Many of us technology to earn a living. Businesses often can’t function without technology.

Which is why you should view money spent on hardware, software and services as an investment, not a cost.

If there is key lesson learned from 40 years of writing about computers and technology it is: Don’t cut corners. Don’t skimp.

It’s solid advice in every case. It is even more important when it comes to business technology.

Choose the best

Always buy the best quality you can afford. Choose the best tools from the most dependable makers. Get the best software. Pick the best services from reliable providers.

Everyone knows quality pays off in the long-term.

Yet many of us worry more about the immediate future. There are bills to pay. There are competing demands on the same money. Funds are always limited.

Costly temptation to skimp

If you’re short of cash and drop your phone, or have a dead computer, the temptation to skimp when buying a replacement may be strong. If you don’t have much money, it may be unavoidable.

Believe me, I have been there. I’ve given in to the temptation. More than once. Each time I have lived to regret it.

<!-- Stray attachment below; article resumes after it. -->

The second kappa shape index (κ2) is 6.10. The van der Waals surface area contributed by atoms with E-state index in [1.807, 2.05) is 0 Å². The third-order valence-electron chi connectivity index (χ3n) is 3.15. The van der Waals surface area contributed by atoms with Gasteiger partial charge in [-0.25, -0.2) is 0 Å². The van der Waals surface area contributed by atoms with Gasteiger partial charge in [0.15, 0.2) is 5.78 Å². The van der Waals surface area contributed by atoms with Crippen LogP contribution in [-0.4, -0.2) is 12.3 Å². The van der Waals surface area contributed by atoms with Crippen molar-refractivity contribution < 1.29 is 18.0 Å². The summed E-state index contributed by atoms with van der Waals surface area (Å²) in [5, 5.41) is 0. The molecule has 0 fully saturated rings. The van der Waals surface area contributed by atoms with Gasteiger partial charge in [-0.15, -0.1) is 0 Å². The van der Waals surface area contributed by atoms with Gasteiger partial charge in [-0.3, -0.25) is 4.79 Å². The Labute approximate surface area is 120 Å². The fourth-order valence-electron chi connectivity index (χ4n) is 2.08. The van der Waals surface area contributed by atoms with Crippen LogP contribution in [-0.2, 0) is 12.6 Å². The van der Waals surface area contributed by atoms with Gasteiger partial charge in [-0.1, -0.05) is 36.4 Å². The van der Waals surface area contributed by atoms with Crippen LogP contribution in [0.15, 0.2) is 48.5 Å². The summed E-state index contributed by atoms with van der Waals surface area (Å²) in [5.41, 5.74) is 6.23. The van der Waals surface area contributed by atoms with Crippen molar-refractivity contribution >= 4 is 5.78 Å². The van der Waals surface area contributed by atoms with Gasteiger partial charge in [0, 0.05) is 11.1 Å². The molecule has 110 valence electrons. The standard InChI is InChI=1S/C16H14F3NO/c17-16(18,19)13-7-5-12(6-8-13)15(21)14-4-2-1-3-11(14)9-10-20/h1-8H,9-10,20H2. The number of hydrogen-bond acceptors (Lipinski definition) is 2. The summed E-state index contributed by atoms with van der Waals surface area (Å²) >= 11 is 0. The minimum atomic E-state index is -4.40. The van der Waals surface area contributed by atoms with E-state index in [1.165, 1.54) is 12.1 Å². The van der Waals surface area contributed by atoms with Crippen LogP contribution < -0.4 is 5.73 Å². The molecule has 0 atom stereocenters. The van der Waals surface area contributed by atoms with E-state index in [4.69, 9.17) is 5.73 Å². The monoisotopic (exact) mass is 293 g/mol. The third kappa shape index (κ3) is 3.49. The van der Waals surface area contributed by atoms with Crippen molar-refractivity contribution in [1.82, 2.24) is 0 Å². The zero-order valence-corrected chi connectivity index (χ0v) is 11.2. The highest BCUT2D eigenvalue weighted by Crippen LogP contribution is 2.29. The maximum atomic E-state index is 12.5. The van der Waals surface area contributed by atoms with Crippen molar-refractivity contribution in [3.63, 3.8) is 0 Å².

That’s because buying quality pays off in the short-term too.

Failure is expensive

Chances are, the first time you screw up a job because of a technology failure, the cost to you or your business will be more than the money saved by doing things on the cheap.

Say you lose a day’s work because of the technology failure. If you’re lucky you might just lose that day’s income. If you’re unlucky that lost day could mean a missed deadline. Which can make being paid for many days work a problem.

You can even lose a client and a long-term source of income. That client may go and tell everyone else how unreliable you are.

It’s the modern version of the story about the Kingdom that was lost for the want of a horseshoe nail.

The extra cost of buying the very best technology is rarely more than a few hundred dollars more than buying cheap. It’s likely you are paid by the hour. If you think of the cost in terms of hours instead of dollars, then think about how many hours work you might lose, you’ll realise that premium is a bargain.

Footnote: Remember that sometimes things look expensive, when they are not.

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